New threat to MS centres

NEW inspection fees today threaten the future of multiple sclerosis therapy centres across East Anglia - which have asked MPs to raise their plight at the highest level.

NEW inspection fees today threaten the future of multiple sclerosis therapy centres across East Anglia - which have asked MPs to raise their plight at the highest level.

A delegation of representatives from 37 centres across the country, including the MS Therapy Centre at Great Blakenham, travelled to the Houses of Parliament to get their voices heard against the new Healthcare Commission's inspection fees.

They warn the news system will drain vital funds and ultimately force some centres to close down. The government classes the centres, which are voluntary organisations reliant of fundraising and donations, in the same category as profit-making businesses like private care homes and government-funded organisations.

That requires the centres to be inspected every year, which will cost the centre at Great Blakenham more than £1,000 a year initially, rising to more than £4,000 by 2008.


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The forms that the centre's volunteers have to complete before the inspection, are also 200 pages long which adds to the administrative burden.

Peter Owens, chairman of the Multiple Sclerosis National Therapy Centres, said: "Is it right that we are expected to use charitable funds to pay the wages of government inspectors? We are more than happy to provide high standards and receive inspections - we do already from health and safety, environmental health, and the fire service free of charge - but feel we should receive dispensation in paying these costs due to our special case and being such a small group in the overall picture."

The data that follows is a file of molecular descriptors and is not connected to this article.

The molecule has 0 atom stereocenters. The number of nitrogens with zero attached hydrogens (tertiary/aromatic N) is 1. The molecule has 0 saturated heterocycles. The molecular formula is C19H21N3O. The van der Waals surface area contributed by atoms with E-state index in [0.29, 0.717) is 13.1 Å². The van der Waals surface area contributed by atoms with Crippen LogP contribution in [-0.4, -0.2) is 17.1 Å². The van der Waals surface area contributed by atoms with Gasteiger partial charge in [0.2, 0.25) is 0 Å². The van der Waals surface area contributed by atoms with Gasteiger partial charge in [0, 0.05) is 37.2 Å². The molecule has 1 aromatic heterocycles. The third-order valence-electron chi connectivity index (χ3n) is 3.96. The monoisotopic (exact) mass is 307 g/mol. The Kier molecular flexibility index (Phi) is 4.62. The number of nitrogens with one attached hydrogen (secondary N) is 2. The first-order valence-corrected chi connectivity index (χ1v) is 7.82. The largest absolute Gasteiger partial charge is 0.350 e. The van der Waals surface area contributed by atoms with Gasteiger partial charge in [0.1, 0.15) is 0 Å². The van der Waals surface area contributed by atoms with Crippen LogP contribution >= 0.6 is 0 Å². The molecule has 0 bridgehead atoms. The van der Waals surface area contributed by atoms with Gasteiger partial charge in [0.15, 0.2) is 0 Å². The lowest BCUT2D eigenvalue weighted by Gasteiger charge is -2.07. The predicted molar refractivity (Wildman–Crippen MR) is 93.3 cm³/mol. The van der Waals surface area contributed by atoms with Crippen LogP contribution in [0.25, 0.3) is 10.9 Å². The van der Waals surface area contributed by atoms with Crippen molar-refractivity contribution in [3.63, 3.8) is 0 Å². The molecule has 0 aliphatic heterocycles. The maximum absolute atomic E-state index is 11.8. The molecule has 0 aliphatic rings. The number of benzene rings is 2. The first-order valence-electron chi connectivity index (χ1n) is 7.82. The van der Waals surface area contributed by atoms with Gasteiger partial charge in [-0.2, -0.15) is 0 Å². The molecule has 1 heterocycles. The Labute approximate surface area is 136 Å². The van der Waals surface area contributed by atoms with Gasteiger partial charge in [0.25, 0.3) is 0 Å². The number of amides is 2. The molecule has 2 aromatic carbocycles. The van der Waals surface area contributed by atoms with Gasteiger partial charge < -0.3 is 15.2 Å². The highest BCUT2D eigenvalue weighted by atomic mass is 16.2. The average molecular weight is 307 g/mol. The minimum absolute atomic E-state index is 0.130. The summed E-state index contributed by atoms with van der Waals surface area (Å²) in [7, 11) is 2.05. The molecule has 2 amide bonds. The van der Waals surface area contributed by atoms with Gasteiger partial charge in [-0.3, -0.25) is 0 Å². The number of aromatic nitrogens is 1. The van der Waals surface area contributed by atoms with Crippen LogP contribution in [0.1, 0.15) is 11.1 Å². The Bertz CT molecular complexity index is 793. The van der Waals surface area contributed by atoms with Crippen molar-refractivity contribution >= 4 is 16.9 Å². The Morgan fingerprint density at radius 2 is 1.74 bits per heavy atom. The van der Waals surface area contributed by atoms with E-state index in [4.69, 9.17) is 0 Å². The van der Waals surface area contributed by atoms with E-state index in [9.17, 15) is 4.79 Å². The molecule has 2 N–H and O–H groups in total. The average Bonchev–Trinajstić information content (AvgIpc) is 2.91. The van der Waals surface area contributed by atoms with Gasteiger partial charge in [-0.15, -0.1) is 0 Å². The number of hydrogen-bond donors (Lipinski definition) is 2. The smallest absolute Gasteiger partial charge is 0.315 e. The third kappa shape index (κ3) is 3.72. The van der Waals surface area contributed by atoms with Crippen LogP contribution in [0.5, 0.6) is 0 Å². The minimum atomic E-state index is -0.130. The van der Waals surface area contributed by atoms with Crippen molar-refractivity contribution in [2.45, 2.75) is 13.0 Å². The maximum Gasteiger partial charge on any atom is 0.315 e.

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He added: "I seem to recall the government had to make a u-turn with care homes after so many of them closed, are we to be next? If so, 9,000 people with MS receiving vital therapies each week will be left with no support once again."

In 2004, more than 600 treatments were provided in hyperbaric oxygen chambers at the MS Therapy Centre in Great Blakenham. The centre which has featured in The Evening Star is the only one in the UK with three tanks and can treat 17 people at once.

Chairman Peter Sims met the five MPs at the Houses of Parliament and is hopeful they will take up the case.

He said: "Our aim is safety, but we are being treated the same as profit-making nursing homes, which we are nothing like. We are already running as near to the bone as possible, and when it comes to an extra £4,000 a year we can't fund it."

Treasurer Eddie Sparling said: "We have to raise £14,000 a year to keep the centre running, and we are now faced with having to find another £4,000 a year for inspection fees, which will greatly increase the pressure."

He warned that pressure will force some centres in the region to close, leaving MS sufferers having to travel further for treatment or miss out altogether.

He added: "It is unlikely that the NHS will be able to step in and provide the facility."

For more details about the oxygen therapy, call 01473 830359 Tuesday or Wednesday mornings.

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